It’s a bit of an odd question. Government has existed forever. There are a lot of common sense reasons, but more and more people are questioning exactly what role the government should fill, and if we’d be better off if we limited it to the absolute minimum.
I’m going to mostly ignore the safety/policing issues and focus on the economics of government.
Proponents of minimal government generally say that the government is slow and unwieldy, doing its job very poorly.
Markets are great at optimizing a process. Basically, they want to apply survival of fittest to the roles being filled by government agencies. At the crudest level that means taking bids on road work instead of running your own road team. They’d like to expand on that, getting contractors to compete for who gets to run the DMV for example.
They hypothesize that a lot of government regulation gets in the way of the core “survival of the fittest” tenet. A lot of regulation makes it more difficult for new people to get involved in the industry. Raises the barriers to entry into a given market sector. Less people mean the existing players have more market power. The FDA certainly makes it more difficult to start producing medicine, and patents make it harder to make all kinds of stuff.
A firm with total market power can raise prices without losing any customers to competitors. At the core, a monopoly or oligarchy are examples of what happens when a firm gets too much market power. On the other hand, if a firm has too little market power they can’t take any risks at all, or support any inefficiencies. That’s why we have patents. They’re a (broken) system to try and make the risk of new research less risky.
There are also a lot of cases where a government handles a situation that would quickly turn into a natural monopoly. A natural monopoly is a when it’s most efficient for production to be concentrated in a single firm. Once you have all the market power that comes with being in a natural monopoly, you can abuse the hell out of it.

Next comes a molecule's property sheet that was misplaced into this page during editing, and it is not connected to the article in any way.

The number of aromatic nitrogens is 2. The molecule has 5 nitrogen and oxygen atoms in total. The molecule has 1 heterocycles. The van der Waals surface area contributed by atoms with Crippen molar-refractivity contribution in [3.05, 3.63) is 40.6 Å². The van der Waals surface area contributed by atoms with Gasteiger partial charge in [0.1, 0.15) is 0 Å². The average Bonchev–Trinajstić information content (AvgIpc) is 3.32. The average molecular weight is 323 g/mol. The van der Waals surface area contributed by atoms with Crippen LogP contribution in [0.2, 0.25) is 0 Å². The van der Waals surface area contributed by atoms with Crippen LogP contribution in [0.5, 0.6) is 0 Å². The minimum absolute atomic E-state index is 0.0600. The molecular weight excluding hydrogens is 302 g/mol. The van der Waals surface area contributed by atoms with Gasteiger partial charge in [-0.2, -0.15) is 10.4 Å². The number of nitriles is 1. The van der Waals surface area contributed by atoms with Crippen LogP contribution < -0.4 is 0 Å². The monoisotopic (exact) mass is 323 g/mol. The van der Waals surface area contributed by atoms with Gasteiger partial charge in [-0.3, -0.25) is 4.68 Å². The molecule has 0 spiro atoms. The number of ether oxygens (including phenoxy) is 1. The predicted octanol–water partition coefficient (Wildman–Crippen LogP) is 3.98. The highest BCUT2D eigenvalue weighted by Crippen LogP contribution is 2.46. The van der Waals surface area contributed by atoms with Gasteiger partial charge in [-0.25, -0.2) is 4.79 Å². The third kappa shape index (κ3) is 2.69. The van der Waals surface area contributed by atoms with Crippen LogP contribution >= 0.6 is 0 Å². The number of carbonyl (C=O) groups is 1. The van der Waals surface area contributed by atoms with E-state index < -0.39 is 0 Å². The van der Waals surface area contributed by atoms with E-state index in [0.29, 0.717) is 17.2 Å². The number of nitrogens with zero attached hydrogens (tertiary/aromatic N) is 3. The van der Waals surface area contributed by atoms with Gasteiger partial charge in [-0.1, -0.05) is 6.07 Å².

Governments also regulate against backroom deals and other forms of collusion. A lot of that comes from the Interstate Commerce Act of 1887, which was very sensibly done. It’s where we get a lot of our ideas about common carriers, and a model I thoroughly endorse for the internet. Network neutrality is a big issue.
Finally, governments help in situations where there’s a lot of value created across an entire society, but where it’s very hard to capture that value. University is the prime example. A university creates a lot of value across society, but it doesn’t really have any way of accessing that value. Right now we use government backed student loans. It gives the universities a way to capture some of the value they create, albeit in a sort of strange backwards way that doesn’t really connect success to profit properly.
I’ve heard employment contracts suggested as an alternative that doesn’t involve the government. Essentially having a firm pay your way through university if you agree to work for them afterwards. This seems pretty rife for abuse to me.
There’s a lot of stuff we need a government for, but there’s no doubt the current system is completely broken. In my next post I’ll be talking about what a government should be doing, and how to do it efficiently.